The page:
Innovation & Hope: Community-level responses to COVID-19


Innovation & Hope

When Past Learnings Meet Pandemic-Specific Challenges 

The COVID-19 pandemic has undoubtedly created new challenges for community organizations and vulnerable populations all around the world. But to believe that they were without resources is a misconception worth tackling. From India and Kenya to Uganda and Canada, they combined past learnings with context-specific strategies to adapt themselves to a new reality and best address the needs of their communities: demonstrating, once again, the strength and resiliency of participatory approaches to community development. Here is what we, at ORICE, learned from our partners during our transcontinental panel “Innovation & Hope” (Thursday, May 28, 2020).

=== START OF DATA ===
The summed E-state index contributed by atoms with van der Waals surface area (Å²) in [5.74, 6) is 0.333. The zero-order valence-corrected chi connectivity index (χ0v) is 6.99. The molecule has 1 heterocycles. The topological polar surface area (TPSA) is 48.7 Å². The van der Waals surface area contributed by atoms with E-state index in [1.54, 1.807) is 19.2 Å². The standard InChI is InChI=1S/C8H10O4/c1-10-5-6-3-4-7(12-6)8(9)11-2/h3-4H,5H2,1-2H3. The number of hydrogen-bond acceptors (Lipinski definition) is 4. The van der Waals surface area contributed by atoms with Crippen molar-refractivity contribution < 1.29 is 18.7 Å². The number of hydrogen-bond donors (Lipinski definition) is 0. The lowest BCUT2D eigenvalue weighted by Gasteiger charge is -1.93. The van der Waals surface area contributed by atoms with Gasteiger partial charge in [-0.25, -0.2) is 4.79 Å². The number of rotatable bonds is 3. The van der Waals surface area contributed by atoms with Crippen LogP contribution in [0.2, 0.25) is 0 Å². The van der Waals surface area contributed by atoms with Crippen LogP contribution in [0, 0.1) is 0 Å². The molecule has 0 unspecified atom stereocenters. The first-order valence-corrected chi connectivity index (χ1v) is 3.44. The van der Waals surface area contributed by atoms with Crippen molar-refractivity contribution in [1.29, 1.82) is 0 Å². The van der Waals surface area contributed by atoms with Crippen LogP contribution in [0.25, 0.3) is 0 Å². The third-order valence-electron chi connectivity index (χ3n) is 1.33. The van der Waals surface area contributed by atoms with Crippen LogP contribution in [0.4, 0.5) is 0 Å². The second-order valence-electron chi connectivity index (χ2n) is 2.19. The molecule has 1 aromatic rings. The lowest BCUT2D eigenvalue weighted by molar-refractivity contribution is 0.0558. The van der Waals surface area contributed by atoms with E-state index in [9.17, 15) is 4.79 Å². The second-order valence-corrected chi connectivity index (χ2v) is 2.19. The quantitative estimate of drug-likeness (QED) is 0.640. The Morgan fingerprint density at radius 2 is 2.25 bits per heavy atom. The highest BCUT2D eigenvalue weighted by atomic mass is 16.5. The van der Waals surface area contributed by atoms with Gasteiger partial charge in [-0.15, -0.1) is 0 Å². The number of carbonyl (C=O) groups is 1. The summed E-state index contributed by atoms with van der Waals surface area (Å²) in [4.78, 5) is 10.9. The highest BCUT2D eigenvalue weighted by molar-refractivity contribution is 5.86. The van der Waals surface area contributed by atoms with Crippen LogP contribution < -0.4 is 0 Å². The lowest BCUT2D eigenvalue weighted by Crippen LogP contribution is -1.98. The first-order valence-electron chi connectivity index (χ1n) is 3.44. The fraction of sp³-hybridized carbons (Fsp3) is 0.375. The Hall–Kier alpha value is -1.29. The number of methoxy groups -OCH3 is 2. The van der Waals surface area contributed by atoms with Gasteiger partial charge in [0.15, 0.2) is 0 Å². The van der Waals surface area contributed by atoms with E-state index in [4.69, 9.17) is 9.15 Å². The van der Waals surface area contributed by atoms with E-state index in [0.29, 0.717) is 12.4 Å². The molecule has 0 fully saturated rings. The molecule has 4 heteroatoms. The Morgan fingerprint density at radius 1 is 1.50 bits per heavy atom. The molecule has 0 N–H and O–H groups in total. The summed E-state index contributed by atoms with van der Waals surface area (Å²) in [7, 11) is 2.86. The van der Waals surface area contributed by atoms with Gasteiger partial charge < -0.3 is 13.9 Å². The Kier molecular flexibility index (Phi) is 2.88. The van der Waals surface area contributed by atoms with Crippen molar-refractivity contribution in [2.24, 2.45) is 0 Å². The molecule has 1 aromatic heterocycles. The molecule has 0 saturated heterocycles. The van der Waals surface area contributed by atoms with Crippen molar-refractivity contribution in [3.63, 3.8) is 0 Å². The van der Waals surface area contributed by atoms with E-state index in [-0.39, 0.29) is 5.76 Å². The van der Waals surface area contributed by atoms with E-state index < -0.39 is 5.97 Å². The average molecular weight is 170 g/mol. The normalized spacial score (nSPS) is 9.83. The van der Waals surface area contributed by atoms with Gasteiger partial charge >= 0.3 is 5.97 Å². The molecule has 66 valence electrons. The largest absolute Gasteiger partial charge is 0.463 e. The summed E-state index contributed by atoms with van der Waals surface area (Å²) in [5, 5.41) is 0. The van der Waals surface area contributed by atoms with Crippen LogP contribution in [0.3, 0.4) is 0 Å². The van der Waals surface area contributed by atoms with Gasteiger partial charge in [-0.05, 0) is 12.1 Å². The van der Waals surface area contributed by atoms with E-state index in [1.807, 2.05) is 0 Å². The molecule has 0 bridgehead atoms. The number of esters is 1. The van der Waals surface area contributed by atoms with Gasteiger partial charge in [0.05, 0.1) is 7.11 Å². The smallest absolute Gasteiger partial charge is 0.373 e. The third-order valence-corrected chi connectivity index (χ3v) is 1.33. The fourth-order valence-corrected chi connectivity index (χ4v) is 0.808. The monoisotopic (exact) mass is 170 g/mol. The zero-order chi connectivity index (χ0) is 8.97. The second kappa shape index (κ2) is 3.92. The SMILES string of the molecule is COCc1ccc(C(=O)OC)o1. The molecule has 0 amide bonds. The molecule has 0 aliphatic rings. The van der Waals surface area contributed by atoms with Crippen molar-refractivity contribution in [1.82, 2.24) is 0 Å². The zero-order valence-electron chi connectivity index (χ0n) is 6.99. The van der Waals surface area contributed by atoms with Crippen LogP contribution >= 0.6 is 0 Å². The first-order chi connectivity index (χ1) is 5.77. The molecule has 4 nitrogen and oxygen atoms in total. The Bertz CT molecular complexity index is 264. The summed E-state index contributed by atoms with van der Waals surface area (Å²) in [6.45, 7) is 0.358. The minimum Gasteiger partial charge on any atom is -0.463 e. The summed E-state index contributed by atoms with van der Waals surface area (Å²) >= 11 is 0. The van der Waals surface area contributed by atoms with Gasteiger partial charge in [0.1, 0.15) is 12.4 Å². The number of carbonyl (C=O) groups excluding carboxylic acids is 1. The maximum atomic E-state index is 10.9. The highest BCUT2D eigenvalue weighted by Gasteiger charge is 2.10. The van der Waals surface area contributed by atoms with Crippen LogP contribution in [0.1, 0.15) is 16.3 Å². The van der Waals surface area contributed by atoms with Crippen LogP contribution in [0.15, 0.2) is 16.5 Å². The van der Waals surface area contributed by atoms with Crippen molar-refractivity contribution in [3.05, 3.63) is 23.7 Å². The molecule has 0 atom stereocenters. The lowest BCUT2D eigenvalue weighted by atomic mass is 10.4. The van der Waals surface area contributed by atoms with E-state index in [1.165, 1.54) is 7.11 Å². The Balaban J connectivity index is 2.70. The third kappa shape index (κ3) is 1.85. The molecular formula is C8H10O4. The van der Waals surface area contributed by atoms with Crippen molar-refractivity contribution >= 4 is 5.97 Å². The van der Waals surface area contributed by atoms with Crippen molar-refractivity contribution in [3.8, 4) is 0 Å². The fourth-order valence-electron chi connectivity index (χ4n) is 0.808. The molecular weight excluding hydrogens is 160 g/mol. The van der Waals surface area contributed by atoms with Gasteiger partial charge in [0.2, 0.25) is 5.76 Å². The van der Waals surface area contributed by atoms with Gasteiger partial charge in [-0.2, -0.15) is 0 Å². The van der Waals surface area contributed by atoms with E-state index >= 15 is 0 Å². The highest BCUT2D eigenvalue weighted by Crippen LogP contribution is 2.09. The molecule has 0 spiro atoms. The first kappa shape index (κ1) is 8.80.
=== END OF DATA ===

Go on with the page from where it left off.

At the SELCO Foundation, a solar energy catalyst for communities across India, Shripathi Hadigal (Program Manager, Global Replication) shared the organization’s first response: to reach out and listen to community partners across their sectors of operations and assess the impact of the pandemic on their safety net. With the disruption of supply chains that followed lockdown measures, the need for a reliable source of income was the more urging one. And here, more than ever, SELCO showed the value of its decentralized technology: allowing solar-powered mask production centres as well as roti rolling entrepreneurs to pursue their economic and daily-earning wage activities in safe isolation. “This is an opportunity for a new economy to evolve. A decentralized economy in which small-scale entrepreneurs have the capacity to deliver their products locally without relying on middle-men”, invites Hadigal. To read more about SELCO’s key learnings, click here